While on a recent trip to Dublin, I had the opportunity to view the Book of Kells. This 1,200-year-old Gospel book is a tremendous document—the ornate illustrations accompanying the holy text are beautiful and haunting. It is a wonderful reminder of the magnificence of Celtic Christianity. In a strange way, I believe it is a good example of how modern society views the ancient Church and her teachings.
The Book of Kells is a museum piece. It is viewed in a display case, a new page shown every day, and its Latin script is admired for its beautiful calligraphy, but its words go unread. The purpose of the beautiful book—to house sacred text—has been all but lost.
But the words of Christ were not meant to be admired simply for their beauty. The Sermon on the Mount was not given to supply pithy sayings for the greeting cards of future generations. The Incarnation was not meant to be the reason for a holiday shopping spree. The Crucifixion was not meant to provide a simple and easy-to-make design for future jewelers.
But the very foundations of our ancient faith—the teachings of our Lord, the apostles, and the ancient Church—are treated this way by many today. They are considered quaint items of historical curiosity, hardly applicable in the postmodern world (whatever that is).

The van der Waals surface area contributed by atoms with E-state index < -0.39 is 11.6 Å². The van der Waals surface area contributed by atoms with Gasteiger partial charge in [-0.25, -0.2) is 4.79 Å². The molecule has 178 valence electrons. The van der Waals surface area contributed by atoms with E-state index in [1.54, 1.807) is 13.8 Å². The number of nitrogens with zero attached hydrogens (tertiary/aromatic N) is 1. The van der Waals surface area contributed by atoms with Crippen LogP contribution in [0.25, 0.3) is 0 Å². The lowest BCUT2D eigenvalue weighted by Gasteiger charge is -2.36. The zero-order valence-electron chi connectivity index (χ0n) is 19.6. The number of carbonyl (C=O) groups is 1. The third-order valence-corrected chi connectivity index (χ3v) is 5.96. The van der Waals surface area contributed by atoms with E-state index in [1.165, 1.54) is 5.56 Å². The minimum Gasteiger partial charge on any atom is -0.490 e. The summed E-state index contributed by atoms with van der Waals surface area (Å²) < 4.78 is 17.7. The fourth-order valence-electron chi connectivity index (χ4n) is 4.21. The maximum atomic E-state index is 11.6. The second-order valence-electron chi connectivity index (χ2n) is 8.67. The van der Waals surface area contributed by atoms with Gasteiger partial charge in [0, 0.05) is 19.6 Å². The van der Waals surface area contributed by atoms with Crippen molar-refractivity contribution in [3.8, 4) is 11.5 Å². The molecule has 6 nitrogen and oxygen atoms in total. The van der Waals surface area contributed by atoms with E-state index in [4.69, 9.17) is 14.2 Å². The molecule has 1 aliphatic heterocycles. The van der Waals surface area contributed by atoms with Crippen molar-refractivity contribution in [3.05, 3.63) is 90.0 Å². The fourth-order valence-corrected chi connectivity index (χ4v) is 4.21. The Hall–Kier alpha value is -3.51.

The same day I saw the Book of Kells, the Irish Catholic bishops announced a proposal to drop many Pauline Epistle readings from the Lectionary because they are considered offensive to modern sensibilities. Apparently St. Paul is no longer welcome on St. Patrick’s Isle.
Even when he wrote his Epistles, Paul expected that they would not be well received. This is why he wrote to the Thessalonians, “If any man obey not our word by this epistle, note that man, and have no company with him, that he may be ashamed.”
Paul, of course, meant that those who did not follow his teachings should be ashamed, not the other way around. We do ourselves, the church fathers, and, most importantly, our Lord a disservice if we allow ourselves to be ashamed of following the instructions of the Scriptures.
That Christianity is admired because of certain beautiful artifacts while its teachings are ignored, or worse, scorned, is perhaps nothing new. The beauty of holy things, including the words of Scripture, isn’t always as easily discernible to those without eyes of faith as is the beauty of the Book of Kells. Holy things have been touched by the sacred, and those whose lives are drawn to the sacred rather than the profane will always find them beautiful. Holy things remind us of the living God, for they have his mark, his touch, and are not just items of historical interest. That others would find holy things to be empty apart from their physical beauty or historical import is hardly a surprise. For us, we need to cultivate eyes of faith so that we can see the beauty of the hand of God in all his work, and not be embarrassed to incorporate such things into our homes and into our lives.
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